Well last week’s went pretty good so why not do it again. This is Your Weekly Stupid questions where I answer questions that you have.
Q. Pat, what do you think of ab rollers, do you use them? – Human Person
A. Yes, I like ab rollers as a matter of fact. They are a way to learn to brace and really can strengthen what is called your anterior chain.
The secret to ab rolling is to keep your back slightly rounded, like in a hollow hold. You actually do not want an arch or even a flat back when using this contraption.
Q. Pat, can you take a look at my exercise program and tell me what you think? – Human Person
A. I get two or three emails a day with people who want me to have a look at their training program and most of them start by saying, “Now, I know you get paid for this, but…”.
Now I don’t mind having a look at people’s programs, I wouldn’t mind having a look at yours. But do not expect a very much detailed response unless you are a coaching client, and that’s not because I demand payment (which I do) or I’m short on time (which I am) but because it is actually very hard for me to tell whether or not a program is right for someone without me working with them.
Because there is really only one thing that matters and this question you can ast’ yourself:
Am I making progress?
If the answer is no you need to figure out why, exactly. This is the hardest part for most of us because it means admitting a weakness which we are all pretty terrible at. The most common example is people sending me their training program asking why they aren’t losing any weight while ignoring the nutritional side of things. I would say this is about 90% of cases.
People tend to want to “fix” what they’re already good at and ignore the stuff that would take a real kind of doing over. I’m guilty of this as well and have had to admit weakness many times and it is never easy.
For fitness the problem for me was nutrition. (Then it was overtraining.)
For music the problem for me was ear training.
For business the problem for me was systems.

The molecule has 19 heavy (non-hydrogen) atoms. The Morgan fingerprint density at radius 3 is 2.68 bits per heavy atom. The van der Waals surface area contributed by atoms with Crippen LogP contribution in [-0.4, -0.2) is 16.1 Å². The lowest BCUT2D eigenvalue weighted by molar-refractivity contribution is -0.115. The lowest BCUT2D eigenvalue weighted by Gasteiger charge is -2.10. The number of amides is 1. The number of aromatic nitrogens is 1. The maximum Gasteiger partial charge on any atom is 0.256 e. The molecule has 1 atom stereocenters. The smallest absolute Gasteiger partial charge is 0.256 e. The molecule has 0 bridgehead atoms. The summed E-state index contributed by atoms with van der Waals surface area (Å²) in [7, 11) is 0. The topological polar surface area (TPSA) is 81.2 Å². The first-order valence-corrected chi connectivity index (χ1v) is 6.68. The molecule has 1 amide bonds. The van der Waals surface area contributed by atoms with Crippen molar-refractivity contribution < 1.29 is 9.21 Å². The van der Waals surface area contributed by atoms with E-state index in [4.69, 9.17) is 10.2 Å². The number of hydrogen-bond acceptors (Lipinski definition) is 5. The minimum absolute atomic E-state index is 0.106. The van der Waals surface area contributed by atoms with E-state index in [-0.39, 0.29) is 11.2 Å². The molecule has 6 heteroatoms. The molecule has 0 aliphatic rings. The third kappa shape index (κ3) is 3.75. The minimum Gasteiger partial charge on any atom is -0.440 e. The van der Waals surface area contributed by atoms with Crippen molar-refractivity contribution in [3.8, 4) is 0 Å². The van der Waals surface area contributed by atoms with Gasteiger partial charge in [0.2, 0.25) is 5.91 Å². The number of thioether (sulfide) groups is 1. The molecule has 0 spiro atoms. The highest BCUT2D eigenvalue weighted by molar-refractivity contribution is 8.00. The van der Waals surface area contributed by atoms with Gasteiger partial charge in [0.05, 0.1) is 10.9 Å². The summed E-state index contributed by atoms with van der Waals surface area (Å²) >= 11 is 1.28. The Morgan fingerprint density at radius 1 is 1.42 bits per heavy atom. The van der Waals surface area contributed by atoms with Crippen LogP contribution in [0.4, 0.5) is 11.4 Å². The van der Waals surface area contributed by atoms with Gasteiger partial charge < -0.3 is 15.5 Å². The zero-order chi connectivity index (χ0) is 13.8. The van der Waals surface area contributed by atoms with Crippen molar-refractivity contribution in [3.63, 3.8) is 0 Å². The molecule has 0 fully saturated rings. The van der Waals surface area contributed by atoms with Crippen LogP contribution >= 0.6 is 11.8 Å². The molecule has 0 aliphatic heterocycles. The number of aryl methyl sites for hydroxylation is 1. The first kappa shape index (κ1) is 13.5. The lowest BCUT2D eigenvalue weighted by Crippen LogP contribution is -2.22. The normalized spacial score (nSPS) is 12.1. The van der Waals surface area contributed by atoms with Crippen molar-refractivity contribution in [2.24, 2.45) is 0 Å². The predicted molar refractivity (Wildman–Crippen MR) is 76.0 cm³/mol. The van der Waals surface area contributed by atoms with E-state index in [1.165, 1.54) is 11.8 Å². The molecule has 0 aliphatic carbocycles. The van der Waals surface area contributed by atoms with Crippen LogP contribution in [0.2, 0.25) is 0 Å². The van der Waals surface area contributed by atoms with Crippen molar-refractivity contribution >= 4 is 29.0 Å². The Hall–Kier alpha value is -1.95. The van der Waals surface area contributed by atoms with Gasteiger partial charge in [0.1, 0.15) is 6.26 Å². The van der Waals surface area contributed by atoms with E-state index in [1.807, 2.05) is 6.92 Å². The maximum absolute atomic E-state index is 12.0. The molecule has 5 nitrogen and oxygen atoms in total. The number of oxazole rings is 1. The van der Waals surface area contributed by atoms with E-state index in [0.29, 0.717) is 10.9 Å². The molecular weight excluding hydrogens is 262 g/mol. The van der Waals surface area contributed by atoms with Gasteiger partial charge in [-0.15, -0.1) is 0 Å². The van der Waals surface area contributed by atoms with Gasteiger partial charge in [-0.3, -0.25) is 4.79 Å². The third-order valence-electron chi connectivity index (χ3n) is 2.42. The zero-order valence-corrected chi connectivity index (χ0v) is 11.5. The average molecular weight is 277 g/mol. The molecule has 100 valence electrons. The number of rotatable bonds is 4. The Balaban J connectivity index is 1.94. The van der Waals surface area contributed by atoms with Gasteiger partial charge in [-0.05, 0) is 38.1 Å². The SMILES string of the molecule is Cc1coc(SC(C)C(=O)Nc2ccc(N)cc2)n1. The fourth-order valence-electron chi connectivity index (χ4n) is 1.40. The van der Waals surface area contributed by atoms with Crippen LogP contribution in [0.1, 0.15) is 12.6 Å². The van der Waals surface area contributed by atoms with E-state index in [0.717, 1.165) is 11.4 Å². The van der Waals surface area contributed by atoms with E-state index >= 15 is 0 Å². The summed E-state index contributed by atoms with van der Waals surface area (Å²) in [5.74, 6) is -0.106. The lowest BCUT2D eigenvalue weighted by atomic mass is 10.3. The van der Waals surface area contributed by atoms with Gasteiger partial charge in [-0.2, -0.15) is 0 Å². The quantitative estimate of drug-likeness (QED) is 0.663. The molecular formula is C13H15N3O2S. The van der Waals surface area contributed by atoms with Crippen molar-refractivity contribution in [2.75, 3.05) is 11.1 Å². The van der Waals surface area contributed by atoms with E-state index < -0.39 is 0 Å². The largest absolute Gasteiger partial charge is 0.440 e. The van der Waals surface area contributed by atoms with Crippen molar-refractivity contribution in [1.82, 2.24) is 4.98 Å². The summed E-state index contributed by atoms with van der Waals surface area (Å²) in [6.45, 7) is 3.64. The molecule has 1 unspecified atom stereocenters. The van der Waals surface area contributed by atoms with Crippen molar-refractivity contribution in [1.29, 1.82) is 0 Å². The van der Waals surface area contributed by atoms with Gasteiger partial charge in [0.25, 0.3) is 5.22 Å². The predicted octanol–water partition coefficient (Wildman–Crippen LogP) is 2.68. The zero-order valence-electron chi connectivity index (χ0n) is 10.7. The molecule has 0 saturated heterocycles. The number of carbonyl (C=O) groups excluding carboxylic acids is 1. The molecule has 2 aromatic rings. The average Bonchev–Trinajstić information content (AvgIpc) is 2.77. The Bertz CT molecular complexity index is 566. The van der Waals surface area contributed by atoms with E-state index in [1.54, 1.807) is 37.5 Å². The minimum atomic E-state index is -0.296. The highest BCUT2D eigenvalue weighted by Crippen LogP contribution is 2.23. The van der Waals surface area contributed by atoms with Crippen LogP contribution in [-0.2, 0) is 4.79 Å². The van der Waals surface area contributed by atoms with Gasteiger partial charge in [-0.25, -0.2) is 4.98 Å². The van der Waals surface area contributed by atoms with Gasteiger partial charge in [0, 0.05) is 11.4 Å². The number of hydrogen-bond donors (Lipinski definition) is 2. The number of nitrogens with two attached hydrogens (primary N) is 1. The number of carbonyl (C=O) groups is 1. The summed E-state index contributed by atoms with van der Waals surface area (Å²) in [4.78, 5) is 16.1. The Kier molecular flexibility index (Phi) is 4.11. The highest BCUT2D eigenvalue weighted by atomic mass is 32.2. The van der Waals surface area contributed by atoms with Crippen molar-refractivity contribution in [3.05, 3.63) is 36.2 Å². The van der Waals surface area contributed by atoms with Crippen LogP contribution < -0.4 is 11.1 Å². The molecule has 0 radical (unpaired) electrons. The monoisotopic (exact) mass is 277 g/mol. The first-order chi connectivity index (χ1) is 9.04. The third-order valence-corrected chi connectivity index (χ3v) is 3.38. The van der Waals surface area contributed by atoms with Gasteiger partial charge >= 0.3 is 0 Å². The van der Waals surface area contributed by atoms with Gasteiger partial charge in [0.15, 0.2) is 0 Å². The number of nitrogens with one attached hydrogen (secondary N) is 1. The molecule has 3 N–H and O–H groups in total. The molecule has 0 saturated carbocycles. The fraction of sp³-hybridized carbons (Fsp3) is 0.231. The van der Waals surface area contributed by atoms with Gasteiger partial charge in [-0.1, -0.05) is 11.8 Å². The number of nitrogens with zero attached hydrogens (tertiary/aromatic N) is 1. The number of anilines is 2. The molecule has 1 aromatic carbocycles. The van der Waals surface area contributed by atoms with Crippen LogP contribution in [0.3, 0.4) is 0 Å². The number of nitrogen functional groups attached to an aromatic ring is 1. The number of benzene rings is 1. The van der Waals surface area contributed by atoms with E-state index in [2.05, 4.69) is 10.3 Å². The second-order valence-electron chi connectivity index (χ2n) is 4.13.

Most of my problems weren’t something I was even weak at they were something I was putting off. So what I would do is I would try to get better at the stuff I was already pretty good at. My training led to more training. My lack of learning by ear meant more learning by sight. By lack of systems meant more of a grind and personal hustle.
But it wasn’t until I really said well what was going on and ast’ why am I not making the progress I seek, and then saying, OK, OK, I get it now: Here is what I suck at, and here is what I need to fix.
THAT was when I became truly fit, truly a musician, and truly a business person.
Q. Is it pointless to workout (metcon) when one is exhausted/sleep deprived? – Human Person
I would not do any kind of high intensity exercise while exhausted or sleep deprived because this is where you can take a stress that would be positive and make it negative and everything a whole lot worse.
Here is what I would do instead. Jump rope, go for a brisk walk, and practice some gentle flow of some kind, like yoga. Do not do anything that is overly taxing on the nervous system like complexes or heavy deadlifts or front squats.
Or if you are like me and sleep deprived because of children well here is the conversation I woke up to.
“You have a baby in your belly, Mom?” (Roan, my son. 3 years old.)
“Yes, Roan, I have a baby in my belly.” (Christine, my wife.)
“You ate the baby, Mom?”
“No, honey, I didn’t eat the baby, it’s just growing in there.”
“Eat the baby later, then, Mom?”
“Uh, no, I don’t think I’m going to eat the baby, it’s actually going to come out in a couple of months.”
PS – You might also enjoy my Inner Circle because banging your head against the wall only burns 150 calories an hour.